Should anything ever happen to chase the ghosts of Jerry Morales and all of the other Cubs from the past away, well, that will be a fine day, indeed. May I live long enough to see it. I sometimes think that Ron Weasley’s Cannons will win a championship before my Cubs will. And if you were to tell me the Cannons don’t really exist, my reply is that’s exactly my point.

Understanding Cranbrook through the lens of Harry Potter

By now, everyone knows the story of Harry Potter. J.K. Rowling’s tales of the young wizard and his years at Hogwarts became runaway successes, the likes of which we might not see ever again. A generation of kids have grown up knowing about muggles and horcruxes and he-who-must-not-be-named. Writing these tales certainly changed Ms. Rowling’s life, but it can fairly be said that it changed many of our lives, as well.

The story of Mitt Romney and what happened at Cranbrook back in 1965 has parallels to the story that Rowling told. I’ve never seen Cranbrook School myself, but it conjures up (no pun intended) the same kind of images that Hogwarts School does in the Potter books: otherworldly architecture, a romanticized setting, something unlike the schools that most of us attended. We might have gone to a school like Central High School or George Washington Elementary, but nobody much wants to read about that, do they?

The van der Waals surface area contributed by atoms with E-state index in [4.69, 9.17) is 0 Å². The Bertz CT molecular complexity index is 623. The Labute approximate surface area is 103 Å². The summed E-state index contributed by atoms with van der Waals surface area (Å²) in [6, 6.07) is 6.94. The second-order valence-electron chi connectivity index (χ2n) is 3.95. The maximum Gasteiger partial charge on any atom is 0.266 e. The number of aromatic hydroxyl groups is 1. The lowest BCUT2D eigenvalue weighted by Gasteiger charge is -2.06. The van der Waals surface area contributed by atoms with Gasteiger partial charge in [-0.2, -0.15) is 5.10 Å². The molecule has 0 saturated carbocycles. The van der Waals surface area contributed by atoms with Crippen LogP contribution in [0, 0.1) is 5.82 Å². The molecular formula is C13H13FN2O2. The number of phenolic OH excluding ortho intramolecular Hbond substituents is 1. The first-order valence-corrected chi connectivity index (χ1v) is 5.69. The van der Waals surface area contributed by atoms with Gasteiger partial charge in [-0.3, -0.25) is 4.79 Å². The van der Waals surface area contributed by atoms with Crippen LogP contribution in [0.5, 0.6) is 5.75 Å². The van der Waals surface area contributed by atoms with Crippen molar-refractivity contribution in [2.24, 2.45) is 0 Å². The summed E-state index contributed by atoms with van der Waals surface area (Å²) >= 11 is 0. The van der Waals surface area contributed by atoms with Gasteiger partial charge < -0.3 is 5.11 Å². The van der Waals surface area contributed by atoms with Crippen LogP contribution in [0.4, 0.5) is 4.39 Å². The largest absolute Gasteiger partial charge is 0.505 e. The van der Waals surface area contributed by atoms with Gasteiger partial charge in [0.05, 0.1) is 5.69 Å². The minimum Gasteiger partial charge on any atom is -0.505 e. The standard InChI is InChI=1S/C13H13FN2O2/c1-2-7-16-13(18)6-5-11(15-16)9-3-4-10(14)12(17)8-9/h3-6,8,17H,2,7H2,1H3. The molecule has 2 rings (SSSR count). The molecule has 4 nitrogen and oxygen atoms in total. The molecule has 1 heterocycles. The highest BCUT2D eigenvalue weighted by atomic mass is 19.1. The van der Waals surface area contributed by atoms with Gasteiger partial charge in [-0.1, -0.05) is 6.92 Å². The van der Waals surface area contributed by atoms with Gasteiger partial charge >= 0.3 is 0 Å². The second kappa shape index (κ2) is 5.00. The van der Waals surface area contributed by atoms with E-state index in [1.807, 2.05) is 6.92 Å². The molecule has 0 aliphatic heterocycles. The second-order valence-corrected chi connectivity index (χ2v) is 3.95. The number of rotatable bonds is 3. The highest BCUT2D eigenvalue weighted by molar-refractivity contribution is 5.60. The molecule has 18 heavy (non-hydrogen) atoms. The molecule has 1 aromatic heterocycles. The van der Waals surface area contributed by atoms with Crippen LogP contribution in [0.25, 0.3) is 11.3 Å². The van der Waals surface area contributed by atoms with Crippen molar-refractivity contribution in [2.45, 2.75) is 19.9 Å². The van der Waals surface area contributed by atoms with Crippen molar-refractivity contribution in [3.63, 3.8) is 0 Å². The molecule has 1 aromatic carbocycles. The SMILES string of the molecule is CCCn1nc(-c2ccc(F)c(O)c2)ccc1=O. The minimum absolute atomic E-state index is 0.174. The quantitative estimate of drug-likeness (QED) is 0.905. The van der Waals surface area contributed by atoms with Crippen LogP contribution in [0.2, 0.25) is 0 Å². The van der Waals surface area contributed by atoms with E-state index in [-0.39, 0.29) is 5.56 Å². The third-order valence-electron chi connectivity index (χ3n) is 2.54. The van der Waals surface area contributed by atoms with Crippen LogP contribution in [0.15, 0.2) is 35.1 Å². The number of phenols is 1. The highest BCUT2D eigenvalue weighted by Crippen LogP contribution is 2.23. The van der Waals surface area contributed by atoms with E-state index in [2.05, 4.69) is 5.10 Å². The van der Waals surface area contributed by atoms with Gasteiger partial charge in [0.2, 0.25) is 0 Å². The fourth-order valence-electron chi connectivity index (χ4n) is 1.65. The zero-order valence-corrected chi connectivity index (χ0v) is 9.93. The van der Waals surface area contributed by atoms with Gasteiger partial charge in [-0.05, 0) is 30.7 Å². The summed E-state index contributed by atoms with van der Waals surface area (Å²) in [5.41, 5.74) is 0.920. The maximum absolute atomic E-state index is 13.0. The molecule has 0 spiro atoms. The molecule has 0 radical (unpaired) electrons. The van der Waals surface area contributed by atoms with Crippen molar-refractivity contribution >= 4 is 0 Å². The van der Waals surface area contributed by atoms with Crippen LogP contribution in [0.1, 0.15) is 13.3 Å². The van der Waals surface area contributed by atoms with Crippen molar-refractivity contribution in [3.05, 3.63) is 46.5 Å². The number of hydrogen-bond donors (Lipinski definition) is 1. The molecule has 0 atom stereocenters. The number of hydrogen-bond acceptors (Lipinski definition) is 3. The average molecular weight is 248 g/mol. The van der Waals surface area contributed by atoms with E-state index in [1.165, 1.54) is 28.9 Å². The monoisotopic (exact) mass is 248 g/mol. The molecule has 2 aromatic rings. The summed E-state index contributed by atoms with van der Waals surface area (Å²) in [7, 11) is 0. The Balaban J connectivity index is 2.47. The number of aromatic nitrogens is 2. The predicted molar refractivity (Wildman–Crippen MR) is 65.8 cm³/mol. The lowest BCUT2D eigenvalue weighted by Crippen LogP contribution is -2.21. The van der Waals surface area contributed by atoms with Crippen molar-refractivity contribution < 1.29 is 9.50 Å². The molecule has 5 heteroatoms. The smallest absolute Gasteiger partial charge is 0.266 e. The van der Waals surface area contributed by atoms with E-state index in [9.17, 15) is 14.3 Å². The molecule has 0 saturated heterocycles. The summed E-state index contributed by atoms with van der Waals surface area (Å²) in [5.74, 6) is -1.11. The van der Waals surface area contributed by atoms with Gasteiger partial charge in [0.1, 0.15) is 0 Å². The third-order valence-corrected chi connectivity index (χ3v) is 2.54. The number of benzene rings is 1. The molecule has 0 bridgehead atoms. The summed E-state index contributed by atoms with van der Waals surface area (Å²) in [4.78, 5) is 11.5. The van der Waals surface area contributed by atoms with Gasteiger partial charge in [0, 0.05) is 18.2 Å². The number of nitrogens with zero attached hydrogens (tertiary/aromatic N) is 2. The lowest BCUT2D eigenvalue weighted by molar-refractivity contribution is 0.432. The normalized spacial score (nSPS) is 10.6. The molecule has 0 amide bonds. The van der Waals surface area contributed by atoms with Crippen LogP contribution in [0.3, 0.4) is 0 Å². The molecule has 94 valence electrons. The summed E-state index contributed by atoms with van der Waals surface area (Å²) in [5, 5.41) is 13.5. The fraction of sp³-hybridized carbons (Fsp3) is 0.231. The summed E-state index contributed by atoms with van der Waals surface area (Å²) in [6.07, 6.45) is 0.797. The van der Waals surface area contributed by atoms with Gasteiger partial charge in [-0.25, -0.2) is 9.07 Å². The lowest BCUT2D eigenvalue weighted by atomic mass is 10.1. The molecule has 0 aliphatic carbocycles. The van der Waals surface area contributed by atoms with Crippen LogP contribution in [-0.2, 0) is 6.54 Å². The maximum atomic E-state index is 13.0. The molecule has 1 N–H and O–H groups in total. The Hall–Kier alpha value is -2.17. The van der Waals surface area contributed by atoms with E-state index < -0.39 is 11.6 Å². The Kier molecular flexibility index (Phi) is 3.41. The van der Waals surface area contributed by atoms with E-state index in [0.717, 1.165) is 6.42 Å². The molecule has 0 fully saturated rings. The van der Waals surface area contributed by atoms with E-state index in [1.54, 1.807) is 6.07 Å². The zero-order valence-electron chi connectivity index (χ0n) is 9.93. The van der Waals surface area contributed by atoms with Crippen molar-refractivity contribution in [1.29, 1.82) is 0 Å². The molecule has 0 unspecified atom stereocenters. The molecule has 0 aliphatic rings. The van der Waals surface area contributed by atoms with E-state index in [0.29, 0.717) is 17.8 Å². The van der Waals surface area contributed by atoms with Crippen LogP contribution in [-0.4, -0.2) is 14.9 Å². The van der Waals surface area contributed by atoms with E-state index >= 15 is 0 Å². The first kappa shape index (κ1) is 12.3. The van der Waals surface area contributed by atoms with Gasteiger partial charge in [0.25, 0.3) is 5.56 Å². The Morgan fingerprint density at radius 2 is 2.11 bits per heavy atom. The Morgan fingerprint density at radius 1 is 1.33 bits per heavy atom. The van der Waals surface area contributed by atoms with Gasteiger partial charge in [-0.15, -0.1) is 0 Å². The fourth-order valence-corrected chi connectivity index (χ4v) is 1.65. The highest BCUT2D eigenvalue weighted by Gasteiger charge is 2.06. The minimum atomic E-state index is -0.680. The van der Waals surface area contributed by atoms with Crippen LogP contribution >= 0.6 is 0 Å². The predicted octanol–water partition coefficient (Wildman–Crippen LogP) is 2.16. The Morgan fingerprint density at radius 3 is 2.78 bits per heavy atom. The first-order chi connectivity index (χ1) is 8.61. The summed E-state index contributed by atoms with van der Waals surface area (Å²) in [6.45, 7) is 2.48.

The players in the 1965 assault on John Lauber also come right out of Rowling’s books:

  • Neville Longbottom is Lauber himself, humiliated for nothing worse than being different;
  • Crabbe and Goyle, the contemptible sidekicks who gladly partake in Neville’s humiliation, are the ones who spoke to the reporter about their regrets all these years later;
  • Harry Potter, Ron Weasley, Hermione Granger, and all of the other fringe characters are the majority of students at Cranbrook, such as Philip Maxwell, who don’t like the bullying, but know that they cannot put a stop to it; and
  • Draco Malfoy is Mitt Romney, who knows that he will be protected by the wealth and standing of his parents, no matter what he does.

Nobody who reads Rowling’s books, or watches the movie adaptations of them, identifies with Malfoy, since he is the little jerk who assumes–correctly–that he can do as he wants to, and nobody can put a stop to it. We identify with Harry and his friends, or possibly even with Neville, knowing all too well what being on the receiving end of physical and mental abuse can feel like. We can’t very well identify with Crabbe and Goyle, because they’re Malfoy’s enablers.

We all hate Malfoy because we should, so long as we live in a decent society. And Mitt Romney perfectly fits the bill as Draco Malfoy, in the events of 1965 at Cranbrook School. If Romney can’t acknowledge his Malfoyish ways back then, and throw himself at the mercy of Neville Longbottom (who, regrettably, isn’t with us to tell his side of the story) and everyone else for having behaved the way that he did, then how could we choose such a man to run the country that we all love? I can’t imagine how we would ever do that.